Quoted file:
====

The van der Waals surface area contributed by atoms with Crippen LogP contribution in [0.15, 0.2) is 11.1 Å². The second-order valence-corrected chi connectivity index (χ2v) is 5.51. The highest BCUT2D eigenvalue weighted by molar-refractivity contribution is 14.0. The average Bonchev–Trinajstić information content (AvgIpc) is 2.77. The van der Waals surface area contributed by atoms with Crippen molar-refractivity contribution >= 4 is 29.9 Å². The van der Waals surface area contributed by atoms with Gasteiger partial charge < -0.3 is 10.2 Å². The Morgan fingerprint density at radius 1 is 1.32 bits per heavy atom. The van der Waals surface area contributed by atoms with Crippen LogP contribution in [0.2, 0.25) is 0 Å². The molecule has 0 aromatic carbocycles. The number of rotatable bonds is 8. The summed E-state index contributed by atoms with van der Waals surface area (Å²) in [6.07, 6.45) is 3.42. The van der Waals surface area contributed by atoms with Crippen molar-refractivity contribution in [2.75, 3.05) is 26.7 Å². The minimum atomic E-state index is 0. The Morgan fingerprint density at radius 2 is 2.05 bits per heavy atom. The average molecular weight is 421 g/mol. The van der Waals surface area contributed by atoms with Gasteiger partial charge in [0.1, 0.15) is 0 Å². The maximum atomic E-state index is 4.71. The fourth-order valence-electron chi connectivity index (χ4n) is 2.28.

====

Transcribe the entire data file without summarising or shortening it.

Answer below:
The van der Waals surface area contributed by atoms with Crippen LogP contribution in [0.15, 0.2) is 11.1 Å². The second-order valence-corrected chi connectivity index (χ2v) is 5.51. The highest BCUT2D eigenvalue weighted by molar-refractivity contribution is 14.0. The average Bonchev–Trinajstić information content (AvgIpc) is 2.77. The van der Waals surface area contributed by atoms with Crippen molar-refractivity contribution >= 4 is 29.9 Å². The van der Waals surface area contributed by atoms with Gasteiger partial charge < -0.3 is 10.2 Å². The Morgan fingerprint density at radius 1 is 1.32 bits per heavy atom. The van der Waals surface area contributed by atoms with Crippen LogP contribution in [0.2, 0.25) is 0 Å². The molecule has 0 aromatic carbocycles. The number of rotatable bonds is 8. The summed E-state index contributed by atoms with van der Waals surface area (Å²) in [6.07, 6.45) is 3.42. The van der Waals surface area contributed by atoms with Crippen molar-refractivity contribution in [2.75, 3.05) is 26.7 Å². The minimum atomic E-state index is 0. The Morgan fingerprint density at radius 2 is 2.05 bits per heavy atom. The average molecular weight is 421 g/mol. The van der Waals surface area contributed by atoms with Gasteiger partial charge in [0.1, 0.15) is 0 Å². The maximum atomic E-state index is 4.71. The fourth-order valence-electron chi connectivity index (χ4n) is 2.28.